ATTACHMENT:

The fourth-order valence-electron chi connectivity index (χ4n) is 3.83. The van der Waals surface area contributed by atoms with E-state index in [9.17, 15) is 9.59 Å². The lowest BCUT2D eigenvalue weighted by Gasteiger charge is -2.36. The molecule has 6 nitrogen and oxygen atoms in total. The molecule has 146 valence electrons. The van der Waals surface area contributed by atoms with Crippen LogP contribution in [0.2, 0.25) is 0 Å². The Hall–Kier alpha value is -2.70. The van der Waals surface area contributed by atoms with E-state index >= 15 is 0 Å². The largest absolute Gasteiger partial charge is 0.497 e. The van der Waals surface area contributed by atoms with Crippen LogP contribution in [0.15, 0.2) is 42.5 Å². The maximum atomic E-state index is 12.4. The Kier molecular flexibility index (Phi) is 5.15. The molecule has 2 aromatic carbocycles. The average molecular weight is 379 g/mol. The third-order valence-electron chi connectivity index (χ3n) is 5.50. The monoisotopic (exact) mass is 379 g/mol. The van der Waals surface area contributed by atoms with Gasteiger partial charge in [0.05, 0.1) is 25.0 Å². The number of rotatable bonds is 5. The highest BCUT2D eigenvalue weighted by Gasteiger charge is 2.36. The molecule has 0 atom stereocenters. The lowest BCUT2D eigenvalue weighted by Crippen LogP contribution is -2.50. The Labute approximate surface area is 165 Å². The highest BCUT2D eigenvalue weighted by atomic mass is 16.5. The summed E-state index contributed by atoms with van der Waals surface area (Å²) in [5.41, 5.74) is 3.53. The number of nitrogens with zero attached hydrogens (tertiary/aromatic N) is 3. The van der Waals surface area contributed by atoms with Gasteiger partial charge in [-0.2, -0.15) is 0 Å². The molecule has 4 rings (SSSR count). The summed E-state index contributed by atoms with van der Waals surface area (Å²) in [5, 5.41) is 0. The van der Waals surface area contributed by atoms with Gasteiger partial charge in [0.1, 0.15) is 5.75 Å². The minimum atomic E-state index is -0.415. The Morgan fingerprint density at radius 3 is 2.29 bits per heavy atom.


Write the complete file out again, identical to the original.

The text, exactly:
The fourth-order valence-electron chi connectivity index (χ4n) is 3.83. The van der Waals surface area contributed by atoms with E-state index in [9.17, 15) is 9.59 Å². The lowest BCUT2D eigenvalue weighted by Gasteiger charge is -2.36. The molecule has 6 nitrogen and oxygen atoms in total. The molecule has 146 valence electrons. The van der Waals surface area contributed by atoms with Crippen LogP contribution in [0.2, 0.25) is 0 Å². The Hall–Kier alpha value is -2.70. The van der Waals surface area contributed by atoms with E-state index >= 15 is 0 Å². The largest absolute Gasteiger partial charge is 0.497 e. The van der Waals surface area contributed by atoms with Crippen LogP contribution in [0.15, 0.2) is 42.5 Å². The maximum atomic E-state index is 12.4. The Kier molecular flexibility index (Phi) is 5.15. The molecule has 2 aromatic carbocycles. The average molecular weight is 379 g/mol. The third-order valence-electron chi connectivity index (χ3n) is 5.50. The monoisotopic (exact) mass is 379 g/mol. The van der Waals surface area contributed by atoms with Gasteiger partial charge in [0.05, 0.1) is 25.0 Å². The number of rotatable bonds is 5. The highest BCUT2D eigenvalue weighted by Gasteiger charge is 2.36. The molecule has 0 atom stereocenters. The lowest BCUT2D eigenvalue weighted by Crippen LogP contribution is -2.50. The Labute approximate surface area is 165 Å². The highest BCUT2D eigenvalue weighted by atomic mass is 16.5. The summed E-state index contributed by atoms with van der Waals surface area (Å²) in [5.41, 5.74) is 3.53. The number of nitrogens with zero attached hydrogens (tertiary/aromatic N) is 3. The van der Waals surface area contributed by atoms with Gasteiger partial charge in [-0.2, -0.15) is 0 Å². The molecule has 4 rings (SSSR count). The summed E-state index contributed by atoms with van der Waals surface area (Å²) in [5, 5.41) is 0. The van der Waals surface area contributed by atoms with Gasteiger partial charge in [0.1, 0.15) is 5.75 Å². The minimum atomic E-state index is -0.415. The Morgan fingerprint density at radius 3 is 2.29 bits per heavy atom.